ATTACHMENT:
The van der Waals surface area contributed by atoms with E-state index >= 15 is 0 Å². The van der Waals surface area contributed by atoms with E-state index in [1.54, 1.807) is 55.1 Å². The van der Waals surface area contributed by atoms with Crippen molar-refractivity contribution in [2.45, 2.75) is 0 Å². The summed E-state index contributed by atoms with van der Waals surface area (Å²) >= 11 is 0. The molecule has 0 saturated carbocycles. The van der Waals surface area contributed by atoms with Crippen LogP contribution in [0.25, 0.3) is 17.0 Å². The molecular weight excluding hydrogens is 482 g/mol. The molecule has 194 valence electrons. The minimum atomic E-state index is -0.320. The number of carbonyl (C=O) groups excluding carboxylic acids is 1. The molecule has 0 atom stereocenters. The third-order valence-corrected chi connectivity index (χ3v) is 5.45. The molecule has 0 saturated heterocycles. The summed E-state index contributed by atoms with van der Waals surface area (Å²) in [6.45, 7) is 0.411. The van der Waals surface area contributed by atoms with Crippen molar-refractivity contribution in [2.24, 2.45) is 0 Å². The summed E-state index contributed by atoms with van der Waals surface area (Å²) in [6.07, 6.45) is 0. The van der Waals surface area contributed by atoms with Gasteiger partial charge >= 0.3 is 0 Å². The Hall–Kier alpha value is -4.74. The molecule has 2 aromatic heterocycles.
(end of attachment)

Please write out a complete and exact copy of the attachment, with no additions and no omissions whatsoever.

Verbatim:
The van der Waals surface area contributed by atoms with E-state index >= 15 is 0 Å². The van der Waals surface area contributed by atoms with E-state index in [1.54, 1.807) is 55.1 Å². The van der Waals surface area contributed by atoms with Crippen molar-refractivity contribution in [2.45, 2.75) is 0 Å². The summed E-state index contributed by atoms with van der Waals surface area (Å²) >= 11 is 0. The molecule has 0 saturated carbocycles. The van der Waals surface area contributed by atoms with Crippen LogP contribution in [0.25, 0.3) is 17.0 Å². The molecular weight excluding hydrogens is 482 g/mol. The molecule has 194 valence electrons. The minimum atomic E-state index is -0.320. The number of carbonyl (C=O) groups excluding carboxylic acids is 1. The molecule has 0 atom stereocenters. The third-order valence-corrected chi connectivity index (χ3v) is 5.45. The molecule has 0 saturated heterocycles. The summed E-state index contributed by atoms with van der Waals surface area (Å²) in [6.45, 7) is 0.411. The van der Waals surface area contributed by atoms with Crippen molar-refractivity contribution in [2.24, 2.45) is 0 Å². The summed E-state index contributed by atoms with van der Waals surface area (Å²) in [6.07, 6.45) is 0. The van der Waals surface area contributed by atoms with Gasteiger partial charge >= 0.3 is 0 Å². The Hall–Kier alpha value is -4.74. The molecule has 2 aromatic heterocycles.